Two-thirds of First Nations premature deaths ‘avoidable’

2 minute read

Heart disease, chronic kidney disease and COPD accounted for three out of five leading causes of avoidable deaths among First Nations people.

Close to two out of three premature deaths among First Nations people in 2018 could have been avoided given timely and effective healthcare, according to the AIHW.

Latest data from the 2018 Australian Burden of Disease Study found that 64% of premature deaths among Aboriginal and Torres Strait Islander were avoidable, compared to 54% among non-Indigenous Australians.

Five causes accounted for more than half of avoidable premature deaths among First Nations people: coronary heart disease, suicide and self-inflicted injuries, poisoning, chronic obstructive pulmonary disease and chronic kidney disease.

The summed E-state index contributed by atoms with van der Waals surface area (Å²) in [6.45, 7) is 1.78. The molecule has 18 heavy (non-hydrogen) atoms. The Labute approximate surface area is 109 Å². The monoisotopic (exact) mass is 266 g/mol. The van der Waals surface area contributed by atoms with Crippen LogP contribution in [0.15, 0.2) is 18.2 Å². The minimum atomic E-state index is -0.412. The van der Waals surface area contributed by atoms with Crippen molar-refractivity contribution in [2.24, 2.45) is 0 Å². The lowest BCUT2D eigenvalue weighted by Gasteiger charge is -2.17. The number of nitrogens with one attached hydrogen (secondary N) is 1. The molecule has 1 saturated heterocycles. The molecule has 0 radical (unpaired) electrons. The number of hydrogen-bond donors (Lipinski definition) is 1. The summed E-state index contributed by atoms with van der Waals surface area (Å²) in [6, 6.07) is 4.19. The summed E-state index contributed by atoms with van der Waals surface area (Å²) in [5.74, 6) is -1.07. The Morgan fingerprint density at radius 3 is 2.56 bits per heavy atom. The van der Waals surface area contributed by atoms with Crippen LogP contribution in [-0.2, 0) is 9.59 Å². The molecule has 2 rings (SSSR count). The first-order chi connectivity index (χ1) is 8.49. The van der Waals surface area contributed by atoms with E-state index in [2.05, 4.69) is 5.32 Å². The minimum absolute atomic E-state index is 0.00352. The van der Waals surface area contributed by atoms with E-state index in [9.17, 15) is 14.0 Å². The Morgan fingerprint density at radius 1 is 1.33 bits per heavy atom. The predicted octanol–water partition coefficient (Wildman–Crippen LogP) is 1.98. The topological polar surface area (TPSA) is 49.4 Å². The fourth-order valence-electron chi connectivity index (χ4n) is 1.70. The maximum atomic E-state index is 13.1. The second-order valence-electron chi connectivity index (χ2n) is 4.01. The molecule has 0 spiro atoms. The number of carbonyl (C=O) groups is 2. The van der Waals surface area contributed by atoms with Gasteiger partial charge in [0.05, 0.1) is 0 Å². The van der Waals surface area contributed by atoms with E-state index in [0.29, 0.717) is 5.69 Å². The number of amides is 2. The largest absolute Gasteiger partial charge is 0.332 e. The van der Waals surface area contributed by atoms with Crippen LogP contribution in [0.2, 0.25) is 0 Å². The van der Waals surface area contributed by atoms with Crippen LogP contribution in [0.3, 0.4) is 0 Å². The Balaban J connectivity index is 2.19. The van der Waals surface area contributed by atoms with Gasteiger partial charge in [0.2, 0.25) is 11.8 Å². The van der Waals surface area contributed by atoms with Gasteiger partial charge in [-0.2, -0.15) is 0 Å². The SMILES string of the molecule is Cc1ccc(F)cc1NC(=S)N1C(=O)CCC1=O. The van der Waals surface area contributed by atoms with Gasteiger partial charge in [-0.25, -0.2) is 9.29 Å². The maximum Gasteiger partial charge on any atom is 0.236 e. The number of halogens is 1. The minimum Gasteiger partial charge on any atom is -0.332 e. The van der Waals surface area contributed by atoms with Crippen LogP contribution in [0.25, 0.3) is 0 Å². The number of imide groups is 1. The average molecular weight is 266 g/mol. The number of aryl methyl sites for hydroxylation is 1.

Among First Nations people aged 15-34 years, four out of five of the top causes of avoidable premature death were injuries, while chronic diseases were the leading causes for those aged 55 or older.

Leading causes of avoidable death also differed between First Nations men and women, with injuries leading rates of avoidable premature death in for men while chronic disease was the predominant cause in women.

Across all 37 Indigenous regions – large geographical units included in the Australian Statistical Geography Standard – the highest rates of avoidable fatal burden were observed in regions contained in the Northern Territory, followed by Western Australia, Queensland and South Australia.

First Nations men experienced higher rates of avoidable premature death than women, accounting for between 51% to 69% of avoidable fatal burden across all Indigenous regions.

Coronary heart disease was among the top three leading causes of avoidable fatal burden in 36 out of 37 regions, while suicide and self-inflicted injury was a leading cause of death in 31 regions.

More detailed data on avoidable fatal burden among Aboriginal and Torres Strait Islander people is available here.

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